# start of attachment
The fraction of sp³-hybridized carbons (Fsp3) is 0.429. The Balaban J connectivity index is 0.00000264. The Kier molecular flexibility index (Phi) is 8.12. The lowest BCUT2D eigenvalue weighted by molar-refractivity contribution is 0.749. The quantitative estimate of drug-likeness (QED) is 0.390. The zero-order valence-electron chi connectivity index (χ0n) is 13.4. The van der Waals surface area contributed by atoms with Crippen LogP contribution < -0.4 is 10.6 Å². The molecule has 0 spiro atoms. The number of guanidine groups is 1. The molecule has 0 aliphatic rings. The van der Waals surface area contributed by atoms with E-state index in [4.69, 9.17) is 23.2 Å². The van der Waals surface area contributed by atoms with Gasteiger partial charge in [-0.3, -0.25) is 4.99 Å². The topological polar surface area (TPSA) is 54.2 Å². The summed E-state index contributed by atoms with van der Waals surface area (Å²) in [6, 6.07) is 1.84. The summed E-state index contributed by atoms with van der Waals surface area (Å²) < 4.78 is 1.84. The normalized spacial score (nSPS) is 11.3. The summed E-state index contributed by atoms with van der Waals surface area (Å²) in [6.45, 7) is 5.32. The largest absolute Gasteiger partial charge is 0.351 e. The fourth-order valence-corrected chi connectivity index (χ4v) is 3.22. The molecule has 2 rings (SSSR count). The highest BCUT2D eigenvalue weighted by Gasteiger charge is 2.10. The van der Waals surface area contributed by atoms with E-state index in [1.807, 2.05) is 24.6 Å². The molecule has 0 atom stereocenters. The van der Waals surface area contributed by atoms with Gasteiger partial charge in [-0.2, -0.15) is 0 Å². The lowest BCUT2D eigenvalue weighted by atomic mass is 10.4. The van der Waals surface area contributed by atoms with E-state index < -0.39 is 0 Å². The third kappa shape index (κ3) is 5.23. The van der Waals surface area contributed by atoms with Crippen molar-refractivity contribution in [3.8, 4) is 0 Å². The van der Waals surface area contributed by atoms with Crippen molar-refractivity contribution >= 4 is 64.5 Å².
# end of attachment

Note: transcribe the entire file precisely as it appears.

The fraction of sp³-hybridized carbons (Fsp3) is 0.429. The Balaban J connectivity index is 0.00000264. The Kier molecular flexibility index (Phi) is 8.12. The lowest BCUT2D eigenvalue weighted by molar-refractivity contribution is 0.749. The quantitative estimate of drug-likeness (QED) is 0.390. The zero-order valence-electron chi connectivity index (χ0n) is 13.4. The van der Waals surface area contributed by atoms with Crippen LogP contribution < -0.4 is 10.6 Å². The molecule has 0 spiro atoms. The number of guanidine groups is 1. The molecule has 0 aliphatic rings. The van der Waals surface area contributed by atoms with E-state index in [4.69, 9.17) is 23.2 Å². The van der Waals surface area contributed by atoms with Gasteiger partial charge in [-0.3, -0.25) is 4.99 Å². The topological polar surface area (TPSA) is 54.2 Å². The summed E-state index contributed by atoms with van der Waals surface area (Å²) in [6, 6.07) is 1.84. The summed E-state index contributed by atoms with van der Waals surface area (Å²) < 4.78 is 1.84. The normalized spacial score (nSPS) is 11.3. The summed E-state index contributed by atoms with van der Waals surface area (Å²) in [6.45, 7) is 5.32. The largest absolute Gasteiger partial charge is 0.351 e. The fourth-order valence-corrected chi connectivity index (χ4v) is 3.22. The molecule has 2 rings (SSSR count). The highest BCUT2D eigenvalue weighted by Gasteiger charge is 2.10. The van der Waals surface area contributed by atoms with E-state index in [1.807, 2.05) is 24.6 Å². The molecule has 0 atom stereocenters. The van der Waals surface area contributed by atoms with Gasteiger partial charge in [-0.2, -0.15) is 0 Å². The lowest BCUT2D eigenvalue weighted by atomic mass is 10.4. The van der Waals surface area contributed by atoms with E-state index < -0.39 is 0 Å². The third kappa shape index (κ3) is 5.23. The van der Waals surface area contributed by atoms with Crippen molar-refractivity contribution in [3.8, 4) is 0 Å². The van der Waals surface area contributed by atoms with Crippen molar-refractivity contribution >= 4 is 64.5 Å².